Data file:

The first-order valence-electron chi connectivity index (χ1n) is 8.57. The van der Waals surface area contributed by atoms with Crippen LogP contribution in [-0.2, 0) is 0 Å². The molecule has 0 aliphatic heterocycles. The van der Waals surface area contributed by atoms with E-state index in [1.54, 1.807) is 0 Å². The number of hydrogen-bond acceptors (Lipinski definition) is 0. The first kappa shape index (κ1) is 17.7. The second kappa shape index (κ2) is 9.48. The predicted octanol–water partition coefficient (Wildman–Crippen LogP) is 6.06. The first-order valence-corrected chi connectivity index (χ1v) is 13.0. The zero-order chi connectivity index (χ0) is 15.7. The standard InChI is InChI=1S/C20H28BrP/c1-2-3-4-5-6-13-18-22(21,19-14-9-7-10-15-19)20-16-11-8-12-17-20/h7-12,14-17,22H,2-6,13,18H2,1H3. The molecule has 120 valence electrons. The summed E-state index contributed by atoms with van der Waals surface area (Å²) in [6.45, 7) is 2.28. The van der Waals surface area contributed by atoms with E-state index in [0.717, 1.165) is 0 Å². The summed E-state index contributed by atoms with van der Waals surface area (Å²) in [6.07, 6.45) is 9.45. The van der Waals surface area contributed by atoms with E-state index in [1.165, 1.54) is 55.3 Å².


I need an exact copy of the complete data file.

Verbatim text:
The first-order valence-electron chi connectivity index (χ1n) is 8.57. The van der Waals surface area contributed by atoms with Crippen LogP contribution in [-0.2, 0) is 0 Å². The molecule has 0 aliphatic heterocycles. The van der Waals surface area contributed by atoms with E-state index in [1.54, 1.807) is 0 Å². The number of hydrogen-bond acceptors (Lipinski definition) is 0. The first kappa shape index (κ1) is 17.7. The second kappa shape index (κ2) is 9.48. The predicted octanol–water partition coefficient (Wildman–Crippen LogP) is 6.06. The first-order valence-corrected chi connectivity index (χ1v) is 13.0. The zero-order chi connectivity index (χ0) is 15.7. The standard InChI is InChI=1S/C20H28BrP/c1-2-3-4-5-6-13-18-22(21,19-14-9-7-10-15-19)20-16-11-8-12-17-20/h7-12,14-17,22H,2-6,13,18H2,1H3. The molecule has 120 valence electrons. The summed E-state index contributed by atoms with van der Waals surface area (Å²) in [6.45, 7) is 2.28. The van der Waals surface area contributed by atoms with E-state index in [0.717, 1.165) is 0 Å². The summed E-state index contributed by atoms with van der Waals surface area (Å²) in [6.07, 6.45) is 9.45. The van der Waals surface area contributed by atoms with E-state index in [1.165, 1.54) is 55.3 Å².